Objective: Punch-grafting is a traditional technique to enhance wound healing, which has been associated with significant pain reduction. There are few studies measuring pain reduction after punch grafting, our study was designed to measure this outcome.
Method: Patients with hard-to-heal wounds treated with punch grafting were included in a single centre prospective study. Wound pain intensity was measured using a Visual Analogue Scale (VAS) at baseline (before the procedure) and at three time points after the procedure. Punch grafting was performed in an outpatient setting. Patient demographic data, wound aetiology and percentage of graft take were recorded.
Results: A total of 136 patients were included (62 men and 74 women). Mean age was 60±35 years and 51 (38%) had venous leg ulcers (VLU), 29 (21%) had postoperative wounds, 15 (11%) Martorell ulcers, 15 (11%) traumatic wounds, four (3%) arterial ulcers and 22 (16%) 'other' ulcers. Of the patients, 38 (28%) did not present with painful ulcers and, after punch grafting, all of them remained painless; 29 (21%) patients obtained >70% pain reduction, whereas 73 (54%) patients achieved pain suppression. Pain suppression did not depend on the percentage of graft take.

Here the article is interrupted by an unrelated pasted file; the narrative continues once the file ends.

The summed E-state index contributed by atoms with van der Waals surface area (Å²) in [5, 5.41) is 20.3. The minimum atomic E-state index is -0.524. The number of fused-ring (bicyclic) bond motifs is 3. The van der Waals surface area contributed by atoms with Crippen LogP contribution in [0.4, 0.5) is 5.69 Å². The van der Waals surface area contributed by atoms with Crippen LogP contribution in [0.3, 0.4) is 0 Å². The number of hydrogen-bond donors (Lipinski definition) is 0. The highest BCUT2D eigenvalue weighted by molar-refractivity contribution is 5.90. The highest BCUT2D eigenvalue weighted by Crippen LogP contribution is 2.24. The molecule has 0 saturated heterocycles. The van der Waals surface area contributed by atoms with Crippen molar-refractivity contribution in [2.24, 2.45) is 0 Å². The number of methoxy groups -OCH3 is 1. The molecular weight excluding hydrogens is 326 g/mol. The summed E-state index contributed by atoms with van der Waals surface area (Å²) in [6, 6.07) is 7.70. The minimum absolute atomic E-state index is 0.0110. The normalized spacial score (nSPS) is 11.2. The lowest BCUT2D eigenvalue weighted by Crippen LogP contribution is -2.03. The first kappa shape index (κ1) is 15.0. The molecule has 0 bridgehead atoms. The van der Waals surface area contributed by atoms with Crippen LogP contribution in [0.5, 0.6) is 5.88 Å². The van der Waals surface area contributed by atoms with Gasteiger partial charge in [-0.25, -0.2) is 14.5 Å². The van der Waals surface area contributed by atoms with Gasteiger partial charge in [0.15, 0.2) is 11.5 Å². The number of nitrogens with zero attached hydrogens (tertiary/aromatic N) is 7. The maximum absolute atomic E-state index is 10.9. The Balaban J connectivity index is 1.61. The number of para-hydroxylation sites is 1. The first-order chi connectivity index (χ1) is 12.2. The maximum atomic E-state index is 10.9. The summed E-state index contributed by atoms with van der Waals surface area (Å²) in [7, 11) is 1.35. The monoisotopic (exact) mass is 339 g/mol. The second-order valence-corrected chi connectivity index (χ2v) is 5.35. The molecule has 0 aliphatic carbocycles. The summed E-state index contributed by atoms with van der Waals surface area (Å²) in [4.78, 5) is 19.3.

Conclusion: Punch-grafting is a simple, technique that not only promotes wound healing but also reduces pain. It can also be performed on an outpatient basis. Further studies should be performed to achieve a better understanding of this beneficial finding. Declaration of interest: The authors have no conflicts of interest to declare.
Keywords: hard-to-heal ulcer; pain; punch grafting; skin grafting.